The longer this thread goes on, the more I think that me and @CHAIRMAN_LMAO may actually be related. My experiences with this record are pretty much identical to his (for about the fifteenth time so far).
I remember reading a lot of stuff in various magazines and fanzines at the time about Freestyle Fellowship. I looked for their albums everywhere without any luck, until I found a copy of Innercity Griots in a Chicago record store in '96 when I was studying in the US (To Whom It May Concern was just impossible to find).
I remember being so excited to play it, but I just couldn’t get it. At all. I tried seriously listening through about ten times, but it just wouldn’t click. Even though I loved the jazz-sample based production of Tribe and early Premier, I wasn’t big into jazz at the time and found the production pretty alien. I also couldn’t get my head around how the MCs didn’t attack or even ride the beats, but instead seemed to float around them.
Fast forward a few years and I saw the CD reissue of To Whom It May Concern in the massive London HMV. Thinking it was kind of ridiculous that I’d looked everywhere for this record way back when and then found it sitting in a massive chain store, I bought it for old time’s sake as much as anything else. Had zero expectations when I put it on, but obviously, it blew me away. It is actually a bit more accessible (or ‘traditional’ I guess) than Griots, and I’d like to think that if I’d heard this first, things might have been different, but probably not. Obviously, then when on a massive Freestyle Fellowship bender. Liked Abstract Rude and Myka 9, but Acey was the one for me. (Also listened to Griots again, and this time it clicked. Even nearly ten years after it dropped, it still sounded ahead of its time).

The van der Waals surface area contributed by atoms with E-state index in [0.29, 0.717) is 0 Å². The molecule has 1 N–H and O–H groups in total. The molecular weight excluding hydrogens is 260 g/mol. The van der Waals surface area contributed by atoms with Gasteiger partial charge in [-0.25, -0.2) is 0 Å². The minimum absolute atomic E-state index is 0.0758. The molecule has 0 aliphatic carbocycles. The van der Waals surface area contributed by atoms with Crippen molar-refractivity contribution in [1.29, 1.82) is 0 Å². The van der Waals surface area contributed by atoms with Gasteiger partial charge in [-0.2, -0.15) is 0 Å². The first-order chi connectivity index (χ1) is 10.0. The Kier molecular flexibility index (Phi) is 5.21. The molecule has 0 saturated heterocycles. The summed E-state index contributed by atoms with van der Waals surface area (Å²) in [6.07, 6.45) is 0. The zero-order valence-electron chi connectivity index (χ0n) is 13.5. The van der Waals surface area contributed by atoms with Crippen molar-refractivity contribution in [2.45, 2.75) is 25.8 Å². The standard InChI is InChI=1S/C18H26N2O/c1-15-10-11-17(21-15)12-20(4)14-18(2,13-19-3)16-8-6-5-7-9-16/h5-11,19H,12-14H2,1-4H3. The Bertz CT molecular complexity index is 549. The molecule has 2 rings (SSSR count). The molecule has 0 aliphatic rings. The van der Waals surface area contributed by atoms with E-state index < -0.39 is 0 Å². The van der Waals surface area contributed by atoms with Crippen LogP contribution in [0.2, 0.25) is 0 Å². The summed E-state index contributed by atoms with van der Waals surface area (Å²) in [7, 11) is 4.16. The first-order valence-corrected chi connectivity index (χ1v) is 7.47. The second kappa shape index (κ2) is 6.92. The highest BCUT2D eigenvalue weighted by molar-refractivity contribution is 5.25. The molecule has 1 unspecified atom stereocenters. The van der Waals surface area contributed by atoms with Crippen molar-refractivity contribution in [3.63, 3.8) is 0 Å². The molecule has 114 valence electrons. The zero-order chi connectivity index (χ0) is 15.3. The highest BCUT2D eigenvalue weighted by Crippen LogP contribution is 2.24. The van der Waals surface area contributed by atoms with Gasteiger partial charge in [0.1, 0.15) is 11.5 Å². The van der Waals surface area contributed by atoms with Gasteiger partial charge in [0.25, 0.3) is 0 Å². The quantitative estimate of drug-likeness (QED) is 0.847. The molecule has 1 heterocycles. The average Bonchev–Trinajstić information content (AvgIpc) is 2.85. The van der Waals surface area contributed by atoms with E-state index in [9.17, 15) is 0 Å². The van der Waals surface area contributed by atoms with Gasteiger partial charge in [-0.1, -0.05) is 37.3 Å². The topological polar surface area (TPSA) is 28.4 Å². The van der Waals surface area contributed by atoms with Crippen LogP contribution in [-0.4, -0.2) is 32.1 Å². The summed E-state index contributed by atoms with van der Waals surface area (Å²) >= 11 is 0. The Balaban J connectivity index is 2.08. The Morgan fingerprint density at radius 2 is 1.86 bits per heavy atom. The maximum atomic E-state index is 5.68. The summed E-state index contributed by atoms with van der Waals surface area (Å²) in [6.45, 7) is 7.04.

Which, in a very long winded way, brings me to this record. It was the first of his albums that I got, and I still think it’s my favourite. Agree with what others have said about it rewarding deep listening - he’s such an amazing MC, it takes a few go arounds to pick up on everything he’s coming out with. He’s amazingly lyrical without wasting a single word. You can also tell he’s totally in love with language, and he never once sounds too pleased with himself, which can be a problem with a lot of ‘lyrical’ rappers. Hard to pick stand outs as this is definitely an album that works best as a whole, but Mic Check is worth a mention, if only because it shows that he can kill a straightforward beat as well as anyone out there; he just chooses to do the elevated, next level business.
Think that (a bit like me) the world, or at least the West Coast, is starting to catch up with Acey now. You can hear his style all over the current LA Beat scene rappers, and I’d include Kendrick in that. Might not be the most obvious influence, and I could be wrong, but I reckon that Kendrick’s probably spent a lot of time with FF records, and this one especially.
Another top pick. Like @navajo, really happy for anyone this is a new discovery for. Kinda jealous of you too…